This year, August, as opposed to September was the month of Bachir Gemayel. The change in month is also coupled with a change in image. A new re-looked Bachir, better suited for the 21st century, was unveiled for the celebrations organised by his son Nadim in memory of the former’s 1982 election. The Lebanese Forces, stuck to a more traditional portrait of their historical leader for the annual mass honouring their martyrs.
In times of crisis, and this is certainly one for Lebanese Christianity, the soul searching seems to bring this community back to the ‘golden era’ of Maronite domination ...and Bachir.
Few will argue convincingly against the new reality in effect since the mid 1990s. The balance of power is now unashamedly shared between three population blocks, with Sunnis and Shiaas no longer constituting a single political and social ‘Islamic’ entity. As the heating conflict between Sunni sand Shiaas escalates to boiling point, we hear a deafening silence on the Christian front of the Lebanese confessional arrangement. The burning tyres in the Southern suburb and the sniper shots in Tripoli seem to have a muffling effect on the figureheads of the Christian camp, all affiliation included.
Nonetheless the delusion of power seems unshakable. For many of these a return to pre-1989 if not 1943 remains a realistic goal. The nostalgia for better times is certainly deeply engrained in the Christian Lebanese psyche and perpetuated by the affiliated media. Politically, it is fuelled mostly by the posturing of General Michel Aoun, darling of the Christian middle classes and embodiment of their state of denial. Michel Aoun for his supporters is what they want him to be; father figure, saviour, astute political mover, and visionary. The man himself is less important than the function he fulfils: Michel Aoun is everything they would have expected from an older Bachir Gemayel, had the latter not been brutally assassinated on that fateful day of 14th September 1982.
It is well known that those who die young, at the height of their productivity, are always idealised in the minds of their public. This applies to Bachir Gemayel (who died age 35), as much as it did to the guerrilla leader Che Guevara (died age 39) or the singer from the doors Jim Morrison (died age 27) with the obvious differences between these characters. Exploiting their memory is often a cleansing experience to those left behind, who end up being compromised by life and experience.
The grief suffered by the Christian population, at the time hurled in an ever narrowing ghetto, and gripped by the paranoia of a threatening increasingly alien surrounding, lingered for many years. There were no obvious replacements to Gemayel. Neither the mild mannered, always neatly dressed Ameen could fill his brother’s shoes, neither did the second nor third in command in the Lebanese Forces, who had operated under Bachir as loyal sidekicks without much clout. For the following years, the leadership struggle resembled more a boardroom overhaul rather than a true fight for the soul of the Christians. This is until the final showdown in the mid-1980s between Samir Geagea and Elie Hobeika, resulting in the dominance of the first and the exile of the second. The Christians of the ‘centre’, effectively those who originated from parts of Mount Lebanon and Beirut did not take to Geagea, son of a northern village. His humble origins did not fit with their image of themselves as the country’s intellectual and financial elite. The fact he had not completed his medical studies, although for very justifiable reasons, did not sit well with the liberal professionals (doctors, lawyers). Despite his articulate style and his ruthless determination, Geagea in military garb or in a suit could simply not replace Gemayel.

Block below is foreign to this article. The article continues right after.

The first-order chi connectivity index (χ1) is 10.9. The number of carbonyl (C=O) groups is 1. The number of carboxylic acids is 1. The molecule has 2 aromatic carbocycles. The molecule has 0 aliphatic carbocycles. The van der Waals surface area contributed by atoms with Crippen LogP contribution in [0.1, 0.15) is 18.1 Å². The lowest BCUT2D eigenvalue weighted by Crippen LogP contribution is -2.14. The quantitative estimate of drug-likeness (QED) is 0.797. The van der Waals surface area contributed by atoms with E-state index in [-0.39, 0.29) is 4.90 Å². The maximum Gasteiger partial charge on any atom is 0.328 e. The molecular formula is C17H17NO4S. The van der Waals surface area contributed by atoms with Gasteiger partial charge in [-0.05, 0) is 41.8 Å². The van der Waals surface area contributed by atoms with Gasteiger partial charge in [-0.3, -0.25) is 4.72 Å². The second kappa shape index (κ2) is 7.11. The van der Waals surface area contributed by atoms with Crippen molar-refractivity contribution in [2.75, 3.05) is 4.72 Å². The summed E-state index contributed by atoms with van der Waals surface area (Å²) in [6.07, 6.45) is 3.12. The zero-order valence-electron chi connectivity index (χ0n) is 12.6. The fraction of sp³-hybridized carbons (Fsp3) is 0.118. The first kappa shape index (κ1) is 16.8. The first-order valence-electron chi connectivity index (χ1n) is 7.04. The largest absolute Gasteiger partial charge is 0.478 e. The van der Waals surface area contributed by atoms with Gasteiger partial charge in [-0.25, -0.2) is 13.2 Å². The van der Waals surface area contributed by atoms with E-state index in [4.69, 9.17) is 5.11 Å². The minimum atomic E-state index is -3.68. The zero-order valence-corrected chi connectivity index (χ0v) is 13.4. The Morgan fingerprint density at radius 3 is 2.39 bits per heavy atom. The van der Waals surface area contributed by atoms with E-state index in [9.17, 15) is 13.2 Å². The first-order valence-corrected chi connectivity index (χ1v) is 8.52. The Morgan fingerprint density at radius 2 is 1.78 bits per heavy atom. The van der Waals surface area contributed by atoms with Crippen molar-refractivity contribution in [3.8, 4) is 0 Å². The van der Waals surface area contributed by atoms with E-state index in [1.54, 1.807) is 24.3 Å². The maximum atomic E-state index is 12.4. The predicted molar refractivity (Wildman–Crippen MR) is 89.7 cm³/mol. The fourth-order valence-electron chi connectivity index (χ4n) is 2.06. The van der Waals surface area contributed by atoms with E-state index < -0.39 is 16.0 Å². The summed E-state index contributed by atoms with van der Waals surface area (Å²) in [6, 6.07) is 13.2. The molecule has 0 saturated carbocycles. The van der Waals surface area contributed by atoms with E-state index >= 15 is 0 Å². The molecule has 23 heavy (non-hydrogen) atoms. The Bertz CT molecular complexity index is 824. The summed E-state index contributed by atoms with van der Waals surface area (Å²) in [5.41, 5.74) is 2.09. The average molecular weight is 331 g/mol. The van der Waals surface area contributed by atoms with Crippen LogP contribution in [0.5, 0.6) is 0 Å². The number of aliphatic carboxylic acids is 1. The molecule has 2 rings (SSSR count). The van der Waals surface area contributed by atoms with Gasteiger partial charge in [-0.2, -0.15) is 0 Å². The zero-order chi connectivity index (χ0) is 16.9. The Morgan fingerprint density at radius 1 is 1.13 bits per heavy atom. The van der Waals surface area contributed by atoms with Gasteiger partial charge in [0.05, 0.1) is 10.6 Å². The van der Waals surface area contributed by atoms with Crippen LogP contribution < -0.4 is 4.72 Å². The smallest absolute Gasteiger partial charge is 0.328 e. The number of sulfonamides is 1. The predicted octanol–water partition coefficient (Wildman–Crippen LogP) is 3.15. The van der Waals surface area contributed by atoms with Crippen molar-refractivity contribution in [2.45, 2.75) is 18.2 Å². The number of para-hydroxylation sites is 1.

Enters Michel Aoun in 1988. Until then a respected yet not over-influential army general, Michel Aoun became the last minute attempt at avoiding a complete disintegration of state institutions. The man brought in as a stop-gap until better solutions could be found had other plans and a well-rehearsed rhetoric to accompany his ambitions. Words such as ‘state’ army’ ‘order’ security’ have the effect on the Christian Middle Classes you would expect from a 7 year old child presented with a cone of ice cream. Aoun used them again and again in a litany that mimicked the simple message that had sold Bachir Gemayel (the one of 1982, not 1976) to the hearts of that population: We, the Christians can reverse the effect of the civil war and can bring back order and prosperity to this country, working hand in hand with those from other confessions who choose to be as patriotic as us.
This perverse view of patriotism as more inherent to one sect over others, unfortunately explains why the alliance between Aoun and Hezbollah is viewed so positively by large sections of the Christian population, despite its obvious imbalance in favour of the Shiaa militant organisation, with which they have little in common, culturally, politically and socially. It also explains why March 14th has not succeeded in breaking Aoun’s popularity. By adopting Geagea, maybe by default, as a Christian figure head and allowing the Hariri clan to treat their disparate array of Christian allies with some disdain, they had gone too far in trampling on the pride of the Christian middle classes. This situation persists today. Despite the shift in his discourse, which should assure him a broader appeal, Geagea, it is doubtful that he will ever be in a position to capture the imagination of the majority of Christians. This handicap is what maintains the hope of the new generation of Gemayels in regaining a position of leadership they believe is rightfully theirs. But their real challenge is elsewhere. If they ever manage to ever place their differences to one side, it is primarily the Patriotic movement they will need to wrestle for the ghost of Bachir Gemayel.